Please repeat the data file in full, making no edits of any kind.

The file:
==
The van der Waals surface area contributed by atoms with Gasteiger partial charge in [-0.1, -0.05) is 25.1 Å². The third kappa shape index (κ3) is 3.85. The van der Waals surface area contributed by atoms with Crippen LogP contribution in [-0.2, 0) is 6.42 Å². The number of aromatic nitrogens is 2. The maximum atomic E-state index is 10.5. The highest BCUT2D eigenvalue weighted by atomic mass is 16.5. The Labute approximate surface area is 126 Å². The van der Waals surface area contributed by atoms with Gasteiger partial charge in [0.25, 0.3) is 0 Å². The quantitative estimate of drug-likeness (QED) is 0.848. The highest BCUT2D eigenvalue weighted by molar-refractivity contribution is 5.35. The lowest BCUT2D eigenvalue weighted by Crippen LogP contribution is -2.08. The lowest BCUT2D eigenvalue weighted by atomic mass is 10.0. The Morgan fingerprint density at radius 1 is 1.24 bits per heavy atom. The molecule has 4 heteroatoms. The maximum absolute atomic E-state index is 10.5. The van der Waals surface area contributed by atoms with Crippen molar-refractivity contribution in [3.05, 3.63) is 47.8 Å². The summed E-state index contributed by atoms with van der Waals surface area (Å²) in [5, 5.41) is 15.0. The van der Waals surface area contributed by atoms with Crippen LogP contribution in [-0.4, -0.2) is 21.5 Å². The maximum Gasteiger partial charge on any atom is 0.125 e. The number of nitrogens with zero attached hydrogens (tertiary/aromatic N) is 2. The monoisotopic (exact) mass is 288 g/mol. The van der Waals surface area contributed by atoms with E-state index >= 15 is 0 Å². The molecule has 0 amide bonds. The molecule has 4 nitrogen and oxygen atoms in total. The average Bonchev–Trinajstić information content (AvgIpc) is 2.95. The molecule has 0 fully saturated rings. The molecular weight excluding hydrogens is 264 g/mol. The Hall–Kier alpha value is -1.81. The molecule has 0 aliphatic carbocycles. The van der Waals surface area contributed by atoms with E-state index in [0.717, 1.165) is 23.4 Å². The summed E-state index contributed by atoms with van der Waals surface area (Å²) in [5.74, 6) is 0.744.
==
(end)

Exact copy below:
The van der Waals surface area contributed by atoms with Gasteiger partial charge in [-0.1, -0.05) is 25.1 Å². The third kappa shape index (κ3) is 3.85. The van der Waals surface area contributed by atoms with Crippen LogP contribution in [-0.2, 0) is 6.42 Å². The number of aromatic nitrogens is 2. The maximum atomic E-state index is 10.5. The highest BCUT2D eigenvalue weighted by atomic mass is 16.5. The Labute approximate surface area is 126 Å². The van der Waals surface area contributed by atoms with Gasteiger partial charge in [0.25, 0.3) is 0 Å². The quantitative estimate of drug-likeness (QED) is 0.848. The highest BCUT2D eigenvalue weighted by molar-refractivity contribution is 5.35. The lowest BCUT2D eigenvalue weighted by Crippen LogP contribution is -2.08. The lowest BCUT2D eigenvalue weighted by atomic mass is 10.0. The Morgan fingerprint density at radius 1 is 1.24 bits per heavy atom. The molecule has 4 heteroatoms. The maximum absolute atomic E-state index is 10.5. The van der Waals surface area contributed by atoms with Crippen molar-refractivity contribution in [3.05, 3.63) is 47.8 Å². The summed E-state index contributed by atoms with van der Waals surface area (Å²) in [5, 5.41) is 15.0. The van der Waals surface area contributed by atoms with Crippen LogP contribution in [-0.4, -0.2) is 21.5 Å². The maximum Gasteiger partial charge on any atom is 0.125 e. The number of nitrogens with zero attached hydrogens (tertiary/aromatic N) is 2. The monoisotopic (exact) mass is 288 g/mol. The van der Waals surface area contributed by atoms with E-state index >= 15 is 0 Å². The molecule has 0 amide bonds. The molecule has 4 nitrogen and oxygen atoms in total. The average Bonchev–Trinajstić information content (AvgIpc) is 2.95. The molecule has 0 fully saturated rings. The molecular weight excluding hydrogens is 264 g/mol. The Hall–Kier alpha value is -1.81. The molecule has 0 aliphatic carbocycles. The van der Waals surface area contributed by atoms with E-state index in [0.717, 1.165) is 23.4 Å². The summed E-state index contributed by atoms with van der Waals surface area (Å²) in [5.74, 6) is 0.744.